“I knew how to do Facebook and Twitter, I had already been established there. A lot of people my age want somebody else to do that stuff for them. I figure, I can get this (album) out and make it happen.”
Part of the reason “Honest Woman” took so long to record is that she prefers performing to recording. Still, she persisted. She wrote songs, and drove around listening to the tracks, thinking about ways to arrange them.
For one, “Sister Friend Indeed,” she called upon dozens of women friends — and relatives — who sing.
She ended up with 50 women, a huge crush of warm, happy female voices providing a solid base under Davis’ voice.
Musicians on the album include guitarist Brett Lucas, keyboard player Chris Codish, the late trumpeter Marcus Belgrave (on “Get Up and Dance Away Your Blues”) and keyboard player Luis Resto.
Davis was able to tap Kim Wilson of the Fabulous Thunderbirds to sing and play harmonica on “I Gotta Sang the Blues.” His voice eerily with hers — but the collaboration almost didn’t happen.
When they first met years ago, it was Wilson who took Davis’ phone number and suggested they work together some time. Davis remembered that, and a few years back, when she heard the California-based musician was coming to Ann Arbor with the T-Birds, texted him, asking if he would join her in the studio in Detroit.
Davis didn’t hear back, but she booked the studio time anyway. Late on the night before the session, she got a call from Wilson. “Kim said (she adopts a casual baritone), ‘So whatcha wanna do, now?’ ”
She laughed. “I said, ‘I want you on my song. I will come pick you up in Ann Arbor, I will pay you and get you back in time for your show.’ He said, ‘OK.’ ”
The 40-minute drive to Detroit gave her time to talk Wilson into singing on the track, too.
“We did two takes, and it was done. Roscoe looked at me and said: ‘See now, that’s what you got to do, we’ve got to do this with the rest of the album. That showed me that I could just do it. My motto was, Ask for what you want, all they can say is yes.”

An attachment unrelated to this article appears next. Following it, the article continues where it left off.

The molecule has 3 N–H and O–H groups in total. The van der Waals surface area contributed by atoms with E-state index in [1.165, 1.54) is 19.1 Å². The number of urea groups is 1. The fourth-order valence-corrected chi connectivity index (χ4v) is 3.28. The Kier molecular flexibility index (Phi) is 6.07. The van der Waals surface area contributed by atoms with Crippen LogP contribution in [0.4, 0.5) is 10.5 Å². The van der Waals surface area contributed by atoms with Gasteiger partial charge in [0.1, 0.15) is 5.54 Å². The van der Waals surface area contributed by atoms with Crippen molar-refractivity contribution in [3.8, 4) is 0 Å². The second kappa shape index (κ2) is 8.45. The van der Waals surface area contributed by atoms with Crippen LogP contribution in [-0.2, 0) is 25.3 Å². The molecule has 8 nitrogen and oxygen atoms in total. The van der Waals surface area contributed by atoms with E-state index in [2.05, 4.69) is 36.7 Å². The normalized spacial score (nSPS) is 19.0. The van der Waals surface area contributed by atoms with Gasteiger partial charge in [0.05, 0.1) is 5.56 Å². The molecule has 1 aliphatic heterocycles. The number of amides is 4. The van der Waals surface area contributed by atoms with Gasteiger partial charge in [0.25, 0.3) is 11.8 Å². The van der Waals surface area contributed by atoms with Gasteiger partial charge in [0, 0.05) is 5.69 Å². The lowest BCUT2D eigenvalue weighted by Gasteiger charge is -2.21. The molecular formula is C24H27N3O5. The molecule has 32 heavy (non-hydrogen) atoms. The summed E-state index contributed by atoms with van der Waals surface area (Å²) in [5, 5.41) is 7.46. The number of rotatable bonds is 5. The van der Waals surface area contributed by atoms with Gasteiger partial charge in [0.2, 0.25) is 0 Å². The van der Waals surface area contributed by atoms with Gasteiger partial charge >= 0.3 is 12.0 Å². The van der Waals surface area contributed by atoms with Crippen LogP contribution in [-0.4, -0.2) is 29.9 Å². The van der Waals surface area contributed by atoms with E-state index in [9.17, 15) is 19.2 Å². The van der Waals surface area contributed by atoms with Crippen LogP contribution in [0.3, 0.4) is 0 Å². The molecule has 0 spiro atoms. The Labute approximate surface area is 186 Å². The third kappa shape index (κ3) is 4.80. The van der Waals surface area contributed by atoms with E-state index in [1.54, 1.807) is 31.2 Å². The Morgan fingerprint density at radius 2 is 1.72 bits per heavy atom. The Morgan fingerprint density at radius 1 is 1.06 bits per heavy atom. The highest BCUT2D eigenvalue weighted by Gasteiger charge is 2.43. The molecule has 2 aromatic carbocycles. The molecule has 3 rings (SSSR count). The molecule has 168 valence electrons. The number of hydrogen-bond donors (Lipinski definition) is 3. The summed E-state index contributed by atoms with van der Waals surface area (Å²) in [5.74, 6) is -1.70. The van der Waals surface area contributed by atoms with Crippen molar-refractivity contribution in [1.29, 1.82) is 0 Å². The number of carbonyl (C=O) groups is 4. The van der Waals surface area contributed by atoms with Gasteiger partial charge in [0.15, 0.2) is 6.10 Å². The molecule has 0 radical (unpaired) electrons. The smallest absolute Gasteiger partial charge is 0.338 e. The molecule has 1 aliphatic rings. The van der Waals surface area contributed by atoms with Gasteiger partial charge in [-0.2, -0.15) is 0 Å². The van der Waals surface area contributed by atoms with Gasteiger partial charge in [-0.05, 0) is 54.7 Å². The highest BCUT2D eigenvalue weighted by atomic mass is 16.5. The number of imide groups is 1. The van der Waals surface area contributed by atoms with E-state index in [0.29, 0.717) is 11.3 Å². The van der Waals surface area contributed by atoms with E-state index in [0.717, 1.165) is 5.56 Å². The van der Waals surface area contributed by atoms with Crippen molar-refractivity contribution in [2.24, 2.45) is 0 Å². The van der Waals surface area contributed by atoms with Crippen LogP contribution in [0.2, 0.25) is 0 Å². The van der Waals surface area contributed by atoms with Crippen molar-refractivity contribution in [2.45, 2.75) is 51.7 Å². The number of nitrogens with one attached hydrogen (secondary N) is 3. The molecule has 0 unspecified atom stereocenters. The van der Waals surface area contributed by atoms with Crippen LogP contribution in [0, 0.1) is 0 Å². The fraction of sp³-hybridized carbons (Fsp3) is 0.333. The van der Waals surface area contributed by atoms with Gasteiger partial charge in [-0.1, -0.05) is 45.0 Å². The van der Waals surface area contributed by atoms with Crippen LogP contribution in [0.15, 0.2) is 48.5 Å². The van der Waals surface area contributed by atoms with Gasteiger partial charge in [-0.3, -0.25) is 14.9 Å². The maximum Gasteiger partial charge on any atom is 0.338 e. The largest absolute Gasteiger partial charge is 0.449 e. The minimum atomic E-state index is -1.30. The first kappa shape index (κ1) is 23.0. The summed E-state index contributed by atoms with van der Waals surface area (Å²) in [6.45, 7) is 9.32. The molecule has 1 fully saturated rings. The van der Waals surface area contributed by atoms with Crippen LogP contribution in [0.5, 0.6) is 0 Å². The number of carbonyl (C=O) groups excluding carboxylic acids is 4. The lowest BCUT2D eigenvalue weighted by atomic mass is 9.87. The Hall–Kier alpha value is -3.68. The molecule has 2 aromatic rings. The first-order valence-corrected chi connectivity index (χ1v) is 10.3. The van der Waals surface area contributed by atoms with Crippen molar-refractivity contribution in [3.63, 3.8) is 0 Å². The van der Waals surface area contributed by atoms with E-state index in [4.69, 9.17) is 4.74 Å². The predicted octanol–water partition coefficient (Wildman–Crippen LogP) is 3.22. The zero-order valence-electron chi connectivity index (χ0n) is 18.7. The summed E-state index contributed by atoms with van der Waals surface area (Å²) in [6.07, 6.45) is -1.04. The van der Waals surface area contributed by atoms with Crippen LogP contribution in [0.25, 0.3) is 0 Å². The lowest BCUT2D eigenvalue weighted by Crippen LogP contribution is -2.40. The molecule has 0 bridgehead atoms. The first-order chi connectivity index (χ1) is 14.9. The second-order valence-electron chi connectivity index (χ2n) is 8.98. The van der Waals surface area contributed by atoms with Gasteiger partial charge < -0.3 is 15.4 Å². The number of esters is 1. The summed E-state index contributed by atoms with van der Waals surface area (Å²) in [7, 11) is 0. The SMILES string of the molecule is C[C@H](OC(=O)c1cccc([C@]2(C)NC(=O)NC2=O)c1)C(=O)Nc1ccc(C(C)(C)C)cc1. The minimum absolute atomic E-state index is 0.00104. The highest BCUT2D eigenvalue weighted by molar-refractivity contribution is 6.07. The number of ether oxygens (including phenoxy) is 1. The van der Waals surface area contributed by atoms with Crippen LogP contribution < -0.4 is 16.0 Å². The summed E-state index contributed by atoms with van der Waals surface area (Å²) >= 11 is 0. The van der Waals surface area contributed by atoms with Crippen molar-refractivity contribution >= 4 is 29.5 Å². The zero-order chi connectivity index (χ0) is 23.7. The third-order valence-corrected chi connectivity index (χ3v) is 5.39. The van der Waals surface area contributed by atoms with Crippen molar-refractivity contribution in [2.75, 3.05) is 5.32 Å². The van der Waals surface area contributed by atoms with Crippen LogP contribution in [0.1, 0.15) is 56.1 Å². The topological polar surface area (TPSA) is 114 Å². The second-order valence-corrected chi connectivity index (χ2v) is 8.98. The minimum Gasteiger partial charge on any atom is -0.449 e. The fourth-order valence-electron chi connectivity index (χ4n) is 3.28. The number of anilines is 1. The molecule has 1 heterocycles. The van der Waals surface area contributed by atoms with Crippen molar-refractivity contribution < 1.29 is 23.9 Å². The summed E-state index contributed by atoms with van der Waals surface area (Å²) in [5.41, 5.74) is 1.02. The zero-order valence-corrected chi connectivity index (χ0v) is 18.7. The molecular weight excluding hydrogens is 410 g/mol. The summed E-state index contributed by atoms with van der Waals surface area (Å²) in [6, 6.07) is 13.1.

Faith in love
The title track, “Honest Woman,” with its line “All those times I gave up on love… but now you’re here like an angel from above,” is a tribute to Davis’ husband of eight years, James “Jamalot” Anderson.
They met when she was 40. “I was just glad to meet a good man who loved his mama, loved me, was good and kind to anybody he met. Nobody could say anything bad about this man. I was happy. I thought, we don’t even have to be married.“
But two years into their relationship, on a trip to Paris with R.J. Spangler and the Blues Legends, Anderson popped the question on a romantic little street corner, placing a ring in Davis’ pocket.
“I just started screaming. It was so surreal, I saw a cloud roll by. It was one of those dream things. Now we’ve been together as a couple for 13 years, married for 8. I was 45 when I said ‘I do,’ so anything’s possible. Keep the faith.”
Susan Whitall is an author and longtime contributor to The Detroit News.
Detroit Public TV Presents: Second Annual Detroit Performs Live
Featuring: Laith Al-Saadi, Thornetta Davis, The Contours, Selected of God Choir
Broadcast: 8 p.m. Oct. 14, WTVS (Channel 56) and dptv.com
Born: Aug. 11, 1963, Detroit
Performance history: She has opened for Bonnie Raitt, Gladys Knight and Etta James; backup vocalist on Bob Seger’s 1991 album, “The Fire Inside”
Discography: “Sunday Morning Music” (1996), Sub Pop; “Shout out to the Dusthuffer” (1998), Sub Pop
Detroit Music Awards: Outstanding Blues Artist (2004 and 2006); Outstanding Blues/R&B Vocalist (2004, 2006, 2010, 2011 and 2014)